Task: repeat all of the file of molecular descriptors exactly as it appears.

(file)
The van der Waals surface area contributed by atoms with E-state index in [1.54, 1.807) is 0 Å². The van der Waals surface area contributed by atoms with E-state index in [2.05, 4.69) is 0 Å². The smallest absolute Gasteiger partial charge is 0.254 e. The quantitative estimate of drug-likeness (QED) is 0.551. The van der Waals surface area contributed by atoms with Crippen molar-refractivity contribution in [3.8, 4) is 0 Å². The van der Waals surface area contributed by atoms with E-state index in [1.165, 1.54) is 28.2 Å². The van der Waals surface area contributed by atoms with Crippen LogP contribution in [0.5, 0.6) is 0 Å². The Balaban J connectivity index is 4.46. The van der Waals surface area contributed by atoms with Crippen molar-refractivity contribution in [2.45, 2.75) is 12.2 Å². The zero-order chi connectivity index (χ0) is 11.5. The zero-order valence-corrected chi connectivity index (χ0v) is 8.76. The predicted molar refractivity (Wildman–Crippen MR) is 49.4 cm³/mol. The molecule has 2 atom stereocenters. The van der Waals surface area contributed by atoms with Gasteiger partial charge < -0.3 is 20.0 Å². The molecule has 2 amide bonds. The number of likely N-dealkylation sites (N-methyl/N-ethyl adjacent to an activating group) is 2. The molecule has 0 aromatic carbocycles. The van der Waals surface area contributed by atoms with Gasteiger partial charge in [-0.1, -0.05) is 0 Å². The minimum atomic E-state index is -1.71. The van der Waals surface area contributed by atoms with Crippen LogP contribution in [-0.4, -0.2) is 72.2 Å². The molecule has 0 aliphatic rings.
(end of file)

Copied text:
The van der Waals surface area contributed by atoms with E-state index in [1.54, 1.807) is 0 Å². The van der Waals surface area contributed by atoms with E-state index in [2.05, 4.69) is 0 Å². The smallest absolute Gasteiger partial charge is 0.254 e. The quantitative estimate of drug-likeness (QED) is 0.551. The van der Waals surface area contributed by atoms with Crippen molar-refractivity contribution in [3.8, 4) is 0 Å². The van der Waals surface area contributed by atoms with E-state index in [1.165, 1.54) is 28.2 Å². The van der Waals surface area contributed by atoms with Crippen LogP contribution in [0.5, 0.6) is 0 Å². The Balaban J connectivity index is 4.46. The van der Waals surface area contributed by atoms with Crippen molar-refractivity contribution in [2.45, 2.75) is 12.2 Å². The zero-order chi connectivity index (χ0) is 11.5. The zero-order valence-corrected chi connectivity index (χ0v) is 8.76. The predicted molar refractivity (Wildman–Crippen MR) is 49.4 cm³/mol. The molecule has 2 atom stereocenters. The van der Waals surface area contributed by atoms with Gasteiger partial charge < -0.3 is 20.0 Å². The molecule has 2 amide bonds. The number of likely N-dealkylation sites (N-methyl/N-ethyl adjacent to an activating group) is 2. The molecule has 0 aromatic carbocycles. The van der Waals surface area contributed by atoms with Gasteiger partial charge in [-0.1, -0.05) is 0 Å². The minimum atomic E-state index is -1.71. The van der Waals surface area contributed by atoms with Crippen LogP contribution in [-0.4, -0.2) is 72.2 Å². The molecule has 0 aliphatic rings.